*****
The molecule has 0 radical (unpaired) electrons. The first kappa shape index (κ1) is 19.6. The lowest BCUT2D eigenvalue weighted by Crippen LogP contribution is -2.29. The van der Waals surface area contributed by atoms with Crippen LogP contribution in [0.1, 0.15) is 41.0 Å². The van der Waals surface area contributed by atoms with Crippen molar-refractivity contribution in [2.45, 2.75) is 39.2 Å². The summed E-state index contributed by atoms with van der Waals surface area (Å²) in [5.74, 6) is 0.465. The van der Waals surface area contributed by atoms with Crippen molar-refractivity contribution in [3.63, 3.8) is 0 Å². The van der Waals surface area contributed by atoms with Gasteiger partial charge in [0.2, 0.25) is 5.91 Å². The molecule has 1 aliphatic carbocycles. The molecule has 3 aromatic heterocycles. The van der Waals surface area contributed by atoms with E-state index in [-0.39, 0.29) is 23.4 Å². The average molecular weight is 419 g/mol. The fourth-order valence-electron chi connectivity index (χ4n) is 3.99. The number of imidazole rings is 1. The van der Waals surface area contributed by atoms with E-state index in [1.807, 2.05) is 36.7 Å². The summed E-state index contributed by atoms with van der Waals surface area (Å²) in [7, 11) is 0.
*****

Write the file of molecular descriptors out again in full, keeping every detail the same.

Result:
The molecule has 0 radical (unpaired) electrons. The first kappa shape index (κ1) is 19.6. The lowest BCUT2D eigenvalue weighted by Crippen LogP contribution is -2.29. The van der Waals surface area contributed by atoms with Crippen LogP contribution in [0.1, 0.15) is 41.0 Å². The van der Waals surface area contributed by atoms with Crippen molar-refractivity contribution in [2.45, 2.75) is 39.2 Å². The summed E-state index contributed by atoms with van der Waals surface area (Å²) in [5.74, 6) is 0.465. The van der Waals surface area contributed by atoms with Crippen molar-refractivity contribution in [3.63, 3.8) is 0 Å². The van der Waals surface area contributed by atoms with Gasteiger partial charge in [0.2, 0.25) is 5.91 Å². The molecule has 1 aliphatic carbocycles. The molecule has 3 aromatic heterocycles. The van der Waals surface area contributed by atoms with E-state index in [-0.39, 0.29) is 23.4 Å². The average molecular weight is 419 g/mol. The fourth-order valence-electron chi connectivity index (χ4n) is 3.99. The number of imidazole rings is 1. The van der Waals surface area contributed by atoms with E-state index in [1.807, 2.05) is 36.7 Å². The summed E-state index contributed by atoms with van der Waals surface area (Å²) in [7, 11) is 0.